Glenn center stage... at an Eagles concert?

Glenn Beck is seen here on the Insider Webcam, an exclusive feature available only to Glenn Beck Insiders. Learn more...

GLENN: Let me go to Chris, who is the general manager and President. Are you the president of this company?

Chris: President now, yes. You promoted me.

Glenn: Well, that's and it's important, too.

Caller: Yeah, yeah.

Glenn: So, anyway, Chris, you had an interesting weekend. Stu will not tell me what happened to you this weekend.

Chris: Well, I think it's for good reason. I think we all needed to find this out together.

Glenn: Okay.

Chris: So, on Saturday night I decided to go to Madison square garden to view a concert by the Eagles. You know the Eagles?

Glenn: Yes, I do know the Eagles.

Chris: And so I'm sitting there minding my own business, watching the Eagles concert and they're playing all the hits, hotel California.

Glenn: Yes.

Chris: Boys of Summer.

Glenn: End of Innocence? Is it End of Innocence? What is the end of

Stu: End of the Innocence. Those are all Don Henley songs.

Glenn: Well, I know. I'm trying to think of Don Henley is the one that really drives me out of my mind.

Chris: Take it to the limit. Yeah. Good quality stuff.

Glenn: Good quality stuff. How were they?

Chris: They were actually very good and so then another song comes on, Dirty Laundry.

Glenn: Oh, boy.

Chris: Do you remember this song?

Glenn: Oh, I love this song. It's a Don Henley long. Can you play a little of Dirty Laundry? Yes.

Chris: And during Dirty Laundry, they have a full screen, you know, like a full kind of like whole stage screen behind them.

Glenn: I have a feeling I know where this is going and it's not going to turn out well for me?

Chris: Well, Glenn, they had a video montage that they had produced running behind them during the song and the highlight of that video montage was you.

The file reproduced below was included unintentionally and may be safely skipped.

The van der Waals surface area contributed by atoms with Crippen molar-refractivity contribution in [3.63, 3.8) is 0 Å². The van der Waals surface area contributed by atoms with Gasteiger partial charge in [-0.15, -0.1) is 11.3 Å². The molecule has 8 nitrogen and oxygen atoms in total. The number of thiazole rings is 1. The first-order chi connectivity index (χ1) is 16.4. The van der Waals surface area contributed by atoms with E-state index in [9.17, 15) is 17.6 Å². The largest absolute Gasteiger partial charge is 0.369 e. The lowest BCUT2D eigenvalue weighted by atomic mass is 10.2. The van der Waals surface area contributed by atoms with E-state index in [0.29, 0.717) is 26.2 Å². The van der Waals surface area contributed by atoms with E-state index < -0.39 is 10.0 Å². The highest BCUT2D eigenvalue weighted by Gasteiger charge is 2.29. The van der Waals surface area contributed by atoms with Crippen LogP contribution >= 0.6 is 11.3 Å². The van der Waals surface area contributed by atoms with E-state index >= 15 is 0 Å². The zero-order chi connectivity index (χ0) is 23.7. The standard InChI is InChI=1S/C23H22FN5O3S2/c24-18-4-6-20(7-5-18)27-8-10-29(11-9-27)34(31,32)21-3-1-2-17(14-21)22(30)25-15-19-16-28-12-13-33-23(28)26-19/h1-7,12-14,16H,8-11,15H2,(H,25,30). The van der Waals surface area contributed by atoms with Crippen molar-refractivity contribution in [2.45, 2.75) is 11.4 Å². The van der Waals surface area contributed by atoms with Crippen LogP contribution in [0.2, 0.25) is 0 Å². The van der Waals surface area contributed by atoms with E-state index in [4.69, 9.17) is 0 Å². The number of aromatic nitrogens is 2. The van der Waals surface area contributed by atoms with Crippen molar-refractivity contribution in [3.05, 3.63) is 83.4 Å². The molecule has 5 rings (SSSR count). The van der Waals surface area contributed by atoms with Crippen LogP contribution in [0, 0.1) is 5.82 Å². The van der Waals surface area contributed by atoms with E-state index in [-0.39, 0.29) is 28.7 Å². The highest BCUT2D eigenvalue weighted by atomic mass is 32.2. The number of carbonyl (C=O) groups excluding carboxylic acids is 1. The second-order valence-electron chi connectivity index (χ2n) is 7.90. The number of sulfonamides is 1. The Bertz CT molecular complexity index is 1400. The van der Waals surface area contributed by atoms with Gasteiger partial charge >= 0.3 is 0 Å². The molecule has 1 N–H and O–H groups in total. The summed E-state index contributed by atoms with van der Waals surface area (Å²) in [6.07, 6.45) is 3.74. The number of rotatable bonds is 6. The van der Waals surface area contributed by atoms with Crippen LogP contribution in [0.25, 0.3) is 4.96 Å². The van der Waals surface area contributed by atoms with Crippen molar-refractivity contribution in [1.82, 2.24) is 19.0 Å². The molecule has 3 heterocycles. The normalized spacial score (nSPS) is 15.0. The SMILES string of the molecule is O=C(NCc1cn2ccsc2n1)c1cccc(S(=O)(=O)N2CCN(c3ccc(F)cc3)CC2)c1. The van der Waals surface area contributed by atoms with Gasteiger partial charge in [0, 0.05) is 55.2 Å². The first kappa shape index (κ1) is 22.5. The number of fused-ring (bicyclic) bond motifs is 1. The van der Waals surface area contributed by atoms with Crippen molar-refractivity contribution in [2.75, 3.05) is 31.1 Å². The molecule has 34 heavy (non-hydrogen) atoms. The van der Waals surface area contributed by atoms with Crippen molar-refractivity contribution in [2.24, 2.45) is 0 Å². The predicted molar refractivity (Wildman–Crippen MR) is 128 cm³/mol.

Glenn: At the Eagles concert?

Chris: At the Eagles concert featured, I would say, prominently during the song was highlights from the Glenn Beck program.

Glenn: Can we sue them?

Chris: They have a lot of money. We were in good company because the other people that were in this video Monday damage were Bill O'Reilly, Sean Hannity, Jerry Springer.

Glenn: Jerry Springer?

Chris: Hang on. Rupert Murdock and you.

Glenn: Me. Well, that's the evil, right there! Bill O'Reilly, Sean Hannity, Rupert Murdock, Jerry Springer, and me.

Chris: Yeah.

Glenn: That's

Stu: The expanded axis of evil.

Glenn: That would be fantastic. I'll have to go to an Eagles concert. Now they can say it to my face!

Chris: What if you just stood on the stage while they were performing the song?

Glenn: You don't know what these guys are singing. Listen to me. You're going to die.

Stu: Congratulations, Glenn, you are now the example of evil journalism.

Glenn: I'm just giving dirty laundry.

Stu: Right.

Glenn: How many times have I said on the air, I can't take it, I can't take the dirty laundry

Stu: Right. Because we used to play this song all the time, kind of like as far as, like, giving an example of that. Shockingly enough, it's now turned around.

Chris: It was mostly real story clips, by the way.

Glenn: Like what did they show?

Chris: A lot of real story graphics about you shouting about oil.

Glenn: Oil, yeah! That would be the thing, too, because you know, you've got everybody in the audience going, yeah! Yeah. That oil thing, that's not a problem. Like, what was I could you hear me? Did you hear any reaction from the crowd, because we're not even known in New York.

Chris: No, no. I think if there was booing, it was Bill O'Reilly or for Murdock.

Glenn: Rupert Murdock?

Stu: Tour dates, the next date, Philadelphia, July 14th at the Wachovia Center.

Glenn: July 14th. Okay. So, that's Saturday. That's a week from Saturday. So

Chris: Of July.

Glenn: Oh, July. We need somebody that's a long wait. Of what are they what, are they talking the walkers to Philadelphia?

Stu: On their website it says the next date is July 14th.

Chris: I think they take a little time to roll in their money between concerts.

Glenn: How much were the tickets?

Chris: $189.

Glenn: What?

Chris: Yeah. So, yeah.

Glenn: Did you have good seats for $189?

Chris: I mean, I wasn't, like, front row or anything. I mean

Glenn: You guys are all too young. I remember when the Jacksons went on tour when Michael Jackson was really, really hot, and I think the tickets were $19 and people went crazy. People were, like, $19? This better be one damn good show! $19 now, you would be, like, am I inside? Does that just get me into the parking lot? Do I have to put my ear up to the glass door?

Chris: I kid you not. My ticket master service charge was $19.

Glenn: Unbelievable.

Chris: That was just on top of the ticket price.